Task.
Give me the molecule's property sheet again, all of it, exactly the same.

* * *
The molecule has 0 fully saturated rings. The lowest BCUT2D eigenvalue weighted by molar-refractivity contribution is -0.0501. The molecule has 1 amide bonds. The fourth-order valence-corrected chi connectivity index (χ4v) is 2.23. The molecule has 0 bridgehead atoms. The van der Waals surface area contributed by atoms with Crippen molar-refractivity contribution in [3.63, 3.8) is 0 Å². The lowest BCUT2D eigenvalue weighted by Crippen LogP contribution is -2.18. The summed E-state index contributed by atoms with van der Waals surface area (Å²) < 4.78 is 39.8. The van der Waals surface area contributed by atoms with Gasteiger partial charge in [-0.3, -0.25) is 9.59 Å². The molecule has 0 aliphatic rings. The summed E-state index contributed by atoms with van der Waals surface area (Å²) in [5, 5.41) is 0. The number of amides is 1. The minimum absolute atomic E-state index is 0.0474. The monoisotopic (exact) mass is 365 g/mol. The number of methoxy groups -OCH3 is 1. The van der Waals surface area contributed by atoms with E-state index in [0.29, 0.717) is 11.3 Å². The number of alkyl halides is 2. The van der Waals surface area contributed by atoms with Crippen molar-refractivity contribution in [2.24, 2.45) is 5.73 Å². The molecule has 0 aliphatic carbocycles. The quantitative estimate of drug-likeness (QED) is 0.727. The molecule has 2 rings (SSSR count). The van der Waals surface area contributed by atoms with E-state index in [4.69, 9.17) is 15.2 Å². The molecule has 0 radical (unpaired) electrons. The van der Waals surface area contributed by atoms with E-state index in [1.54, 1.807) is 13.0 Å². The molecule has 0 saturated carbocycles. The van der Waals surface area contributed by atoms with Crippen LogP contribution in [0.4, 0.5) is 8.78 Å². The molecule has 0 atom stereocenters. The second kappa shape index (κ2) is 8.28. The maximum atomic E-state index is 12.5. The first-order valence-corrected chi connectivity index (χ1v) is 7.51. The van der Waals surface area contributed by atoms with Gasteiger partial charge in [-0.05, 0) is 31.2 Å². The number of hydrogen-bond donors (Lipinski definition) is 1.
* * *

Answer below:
The molecule has 0 fully saturated rings. The lowest BCUT2D eigenvalue weighted by molar-refractivity contribution is -0.0501. The molecule has 1 amide bonds. The fourth-order valence-corrected chi connectivity index (χ4v) is 2.23. The molecule has 0 bridgehead atoms. The van der Waals surface area contributed by atoms with Crippen molar-refractivity contribution in [3.63, 3.8) is 0 Å². The lowest BCUT2D eigenvalue weighted by Crippen LogP contribution is -2.18. The summed E-state index contributed by atoms with van der Waals surface area (Å²) < 4.78 is 39.8. The van der Waals surface area contributed by atoms with Gasteiger partial charge in [-0.3, -0.25) is 9.59 Å². The molecule has 0 aliphatic rings. The summed E-state index contributed by atoms with van der Waals surface area (Å²) in [5, 5.41) is 0. The number of amides is 1. The minimum absolute atomic E-state index is 0.0474. The monoisotopic (exact) mass is 365 g/mol. The number of methoxy groups -OCH3 is 1. The van der Waals surface area contributed by atoms with E-state index in [0.29, 0.717) is 11.3 Å². The number of alkyl halides is 2. The van der Waals surface area contributed by atoms with Crippen molar-refractivity contribution in [2.24, 2.45) is 5.73 Å². The molecule has 0 aliphatic carbocycles. The quantitative estimate of drug-likeness (QED) is 0.727. The molecule has 2 rings (SSSR count). The van der Waals surface area contributed by atoms with E-state index in [4.69, 9.17) is 15.2 Å². The molecule has 0 radical (unpaired) electrons. The van der Waals surface area contributed by atoms with E-state index in [1.54, 1.807) is 13.0 Å². The molecule has 0 saturated carbocycles. The van der Waals surface area contributed by atoms with Crippen LogP contribution in [0.4, 0.5) is 8.78 Å². The molecule has 0 atom stereocenters. The second kappa shape index (κ2) is 8.28. The maximum atomic E-state index is 12.5. The first-order valence-corrected chi connectivity index (χ1v) is 7.51. The van der Waals surface area contributed by atoms with Gasteiger partial charge in [-0.05, 0) is 31.2 Å². The number of hydrogen-bond donors (Lipinski definition) is 1.